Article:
In that respect, the answers he gives in the Timæus have to be “qualified” by the purpose of this dialogue: it purports to show man how he should look at the kosmos, that is “theorize” it (from theorein, which means in Greek “contemplate”), to find in it traces of an organizing “intelligence” . . . Plato himself repeats time and again that he does not state definite truths but tells only “likely myths”.
In it, you will find not “God”, but a “demiourgos“, that is a “worker” (etymologically, demiourgos means “one who works for the demos, that is for the people”), which is immortal by nature but works from a model and has to deal with anagkè, necessity. Though he does not seem to be the maker of “place (chôra)” and matter, he is the maker of time, “a moving image of eternity”, and of “lower” gods, that are only immortal by his will. These gods represent the immortal living creatures that are needed to have all sorts of creatures in the kosmos. They are the makers of man as the “host” of a divine soul (the logos) handed them by the demiourgos. But you will also read that the kosmos is often referred to as a “god”, endowed with a soul.
Plato (bet. 423-428-c. 347 BC), the ancient Greek philosopher, was not a theist (at least not in the way philosophers habitually use the term); he’s more like a pantheist or panentheist (in many respects like the view of Einstein and David Hume). R. Hackworth, in his paper, “Plato’s Theism” (The Classical Quarterly, Vol. 30, No. 1 (Jan., 1936), Cambridge University Press) shows why Plato (even if a theist) believes things that Christian theists do not believe:
The problem is complicated at the outset by Plato’s very wide application of Theos [Greek for “God”] . . . many things are called ‘Gods’ or ‘divine’: the Demiurge is a Theos, so is the created Universe (Tim. 34B, 92C), so are the stars and planets (Tim. 40D) and the gods of popular theology (Tim. 40E), and the (possible) plurality of good souls in Laws X; the adjective Theios is commonly applied to the Forms . . .
Characteristics of Forms
- A general metaphysical and epistemological theory. Central to all of Plato’s thought, but nowhere systematically argued for. Not stated in any one dialogue; we must cull from several (but principally Phaedo and Republic).
- A theory of postulated abstract objects, deriving from the Socratic “What is X?” question, which presupposes that there is a single correct answer to the “What is X?” question.
- The correct answer is not a matter of convention, of what we all (or most of us) think.
- What makes such an answer correct: it is an accurate description of an independent entity, a Form.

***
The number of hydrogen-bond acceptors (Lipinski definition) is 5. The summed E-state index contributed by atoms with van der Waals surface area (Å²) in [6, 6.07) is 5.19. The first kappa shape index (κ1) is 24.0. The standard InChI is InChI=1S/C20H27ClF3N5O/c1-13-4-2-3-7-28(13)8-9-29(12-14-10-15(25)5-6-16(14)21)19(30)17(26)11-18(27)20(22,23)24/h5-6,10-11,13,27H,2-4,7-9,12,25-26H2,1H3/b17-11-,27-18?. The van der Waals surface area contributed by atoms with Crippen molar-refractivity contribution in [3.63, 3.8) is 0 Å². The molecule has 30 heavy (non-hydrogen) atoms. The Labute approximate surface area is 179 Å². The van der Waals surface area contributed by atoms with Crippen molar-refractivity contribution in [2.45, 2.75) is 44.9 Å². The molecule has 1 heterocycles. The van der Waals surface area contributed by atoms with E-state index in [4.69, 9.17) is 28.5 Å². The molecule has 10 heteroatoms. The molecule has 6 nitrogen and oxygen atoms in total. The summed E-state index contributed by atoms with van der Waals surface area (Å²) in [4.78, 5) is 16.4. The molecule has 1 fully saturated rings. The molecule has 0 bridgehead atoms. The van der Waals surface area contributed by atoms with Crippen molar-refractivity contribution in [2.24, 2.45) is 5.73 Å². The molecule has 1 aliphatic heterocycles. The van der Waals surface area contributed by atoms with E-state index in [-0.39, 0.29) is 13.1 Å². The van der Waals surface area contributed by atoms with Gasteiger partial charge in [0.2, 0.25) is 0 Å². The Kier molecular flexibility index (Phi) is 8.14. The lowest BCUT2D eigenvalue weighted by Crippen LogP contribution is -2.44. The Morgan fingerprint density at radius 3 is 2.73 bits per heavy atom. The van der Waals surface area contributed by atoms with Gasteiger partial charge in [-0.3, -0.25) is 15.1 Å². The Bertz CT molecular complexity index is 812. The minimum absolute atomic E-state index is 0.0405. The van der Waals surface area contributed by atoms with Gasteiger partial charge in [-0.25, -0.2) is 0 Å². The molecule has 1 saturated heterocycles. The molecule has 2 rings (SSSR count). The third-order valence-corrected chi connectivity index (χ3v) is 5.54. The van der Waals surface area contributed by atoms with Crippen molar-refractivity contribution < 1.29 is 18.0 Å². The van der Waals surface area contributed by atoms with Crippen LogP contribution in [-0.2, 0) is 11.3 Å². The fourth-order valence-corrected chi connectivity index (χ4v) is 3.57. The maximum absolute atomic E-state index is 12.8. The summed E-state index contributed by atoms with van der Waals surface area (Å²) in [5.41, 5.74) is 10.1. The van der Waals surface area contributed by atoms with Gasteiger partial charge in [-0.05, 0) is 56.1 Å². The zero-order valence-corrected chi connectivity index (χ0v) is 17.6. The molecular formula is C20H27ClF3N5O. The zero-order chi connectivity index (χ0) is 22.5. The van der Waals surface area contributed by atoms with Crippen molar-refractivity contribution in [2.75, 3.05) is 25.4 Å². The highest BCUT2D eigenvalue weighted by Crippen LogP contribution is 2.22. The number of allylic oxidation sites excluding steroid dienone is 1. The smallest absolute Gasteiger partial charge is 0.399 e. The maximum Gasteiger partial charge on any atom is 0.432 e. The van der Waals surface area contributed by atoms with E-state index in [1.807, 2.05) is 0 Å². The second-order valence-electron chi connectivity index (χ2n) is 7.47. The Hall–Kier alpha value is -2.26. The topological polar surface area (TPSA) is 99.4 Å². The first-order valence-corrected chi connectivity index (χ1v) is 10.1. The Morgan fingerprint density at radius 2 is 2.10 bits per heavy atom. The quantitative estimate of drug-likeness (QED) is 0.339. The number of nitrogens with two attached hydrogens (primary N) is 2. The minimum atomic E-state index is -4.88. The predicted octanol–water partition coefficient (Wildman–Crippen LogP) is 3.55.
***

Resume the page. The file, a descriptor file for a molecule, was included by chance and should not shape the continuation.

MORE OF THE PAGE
- Forms are thus mind-independent entities: their existence and nature is independent of our beliefs and judgments about them.
- The Phaedo contains an extended description of the characteristics and functions of the forms:
- Unchangeable (78c10-d9)
- Eternal (79d2)
- Intelligible, not perceptible (79a1-5)
- Divine (80a3, b1)
- Incorporeal (passim)
- Causes of being (“The one over the many”) (100c)
- Are unqualifiedly what their instances are only with qualification (75b)
- Other dialogues fill out the picture: non-temporal (Tim. 37e-38a); non-spatial (Phaedr. 247c); they do not become, they simply are (Tim. 27d3-28a3).
- Phaedo 80b provides a good summary, listing all the attributes of Forms that souls also have: “divine, deathless, intelligible, uniform, indissoluble, always the same as itself.”
Thus, we have the notion of an eternal and unchangeable ideas, forms, immaterial entities (call them what we will) from one of the greatest philosophers of all time, who lived three-and-a-half centuries before Christ. This represents a philosophical basis for many Christian notions about God, but particularly His eternity, which is the topic under immediate consideration.
As a second example of a great philosopher who argues for eternal immaterial entities without reference to either theism per se or Christianity, I submit the founder of Neoplatonism: Plotinus (c. 205-270 AD). He never, by the way, made mention of Christianity in any of his writings. His views (i.e., having to do with our subject) are summed up by atheist and former Catholic Professor of Philosophy John Messerly:
The One – Plotinus taught that there is a supreme, godlike, totally transcendent One containing no division, multiplicity or distinction. The One is beyond all categories of being and non-being. The One isn’t a thing or a person; it isn’t the sum of all things; and it isn’t sentient or self-aware. But the One is the first principle; it is good; and nothing could exist without it. The One is the source of the world, but it doesn’t create the world by willful action. Instead, reality emanates from the One, as an outpouring or overflowing of its nature in an ongoing temporal process. In other words, the One reflects itself onto lower planes, but these reflections represent limits on the One’s perfection.
Nous – The first emanation from the One is Nous (Divine Mind, Logos, Thought, Reason, Intelligence.) This intelligence contemplates both the One, as well as its own thoughts, and Plotinus identifies Nous with the Platonic Forms (eide).